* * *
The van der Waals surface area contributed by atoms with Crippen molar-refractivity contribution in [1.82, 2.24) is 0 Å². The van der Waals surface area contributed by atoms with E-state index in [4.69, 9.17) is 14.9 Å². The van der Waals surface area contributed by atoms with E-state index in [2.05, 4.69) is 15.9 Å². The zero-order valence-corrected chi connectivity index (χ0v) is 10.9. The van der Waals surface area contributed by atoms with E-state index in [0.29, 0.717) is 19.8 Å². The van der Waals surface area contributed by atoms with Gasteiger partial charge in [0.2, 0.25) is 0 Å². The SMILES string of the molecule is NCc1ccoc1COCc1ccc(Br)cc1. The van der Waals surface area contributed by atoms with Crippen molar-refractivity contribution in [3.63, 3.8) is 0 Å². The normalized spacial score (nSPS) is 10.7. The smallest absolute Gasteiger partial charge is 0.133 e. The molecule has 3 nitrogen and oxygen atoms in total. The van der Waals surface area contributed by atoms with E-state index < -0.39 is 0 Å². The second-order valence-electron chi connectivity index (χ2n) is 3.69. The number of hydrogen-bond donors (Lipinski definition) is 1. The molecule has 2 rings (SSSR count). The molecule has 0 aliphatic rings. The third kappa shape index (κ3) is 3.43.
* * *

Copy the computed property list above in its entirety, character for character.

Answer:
The van der Waals surface area contributed by atoms with Crippen molar-refractivity contribution in [1.82, 2.24) is 0 Å². The van der Waals surface area contributed by atoms with E-state index in [4.69, 9.17) is 14.9 Å². The van der Waals surface area contributed by atoms with E-state index in [2.05, 4.69) is 15.9 Å². The zero-order valence-corrected chi connectivity index (χ0v) is 10.9. The van der Waals surface area contributed by atoms with E-state index in [0.29, 0.717) is 19.8 Å². The van der Waals surface area contributed by atoms with Gasteiger partial charge in [0.2, 0.25) is 0 Å². The SMILES string of the molecule is NCc1ccoc1COCc1ccc(Br)cc1. The van der Waals surface area contributed by atoms with Crippen molar-refractivity contribution in [3.63, 3.8) is 0 Å². The normalized spacial score (nSPS) is 10.7. The smallest absolute Gasteiger partial charge is 0.133 e. The molecule has 3 nitrogen and oxygen atoms in total. The van der Waals surface area contributed by atoms with E-state index < -0.39 is 0 Å². The second-order valence-electron chi connectivity index (χ2n) is 3.69. The number of hydrogen-bond donors (Lipinski definition) is 1. The molecule has 2 rings (SSSR count). The molecule has 0 aliphatic rings. The third kappa shape index (κ3) is 3.43.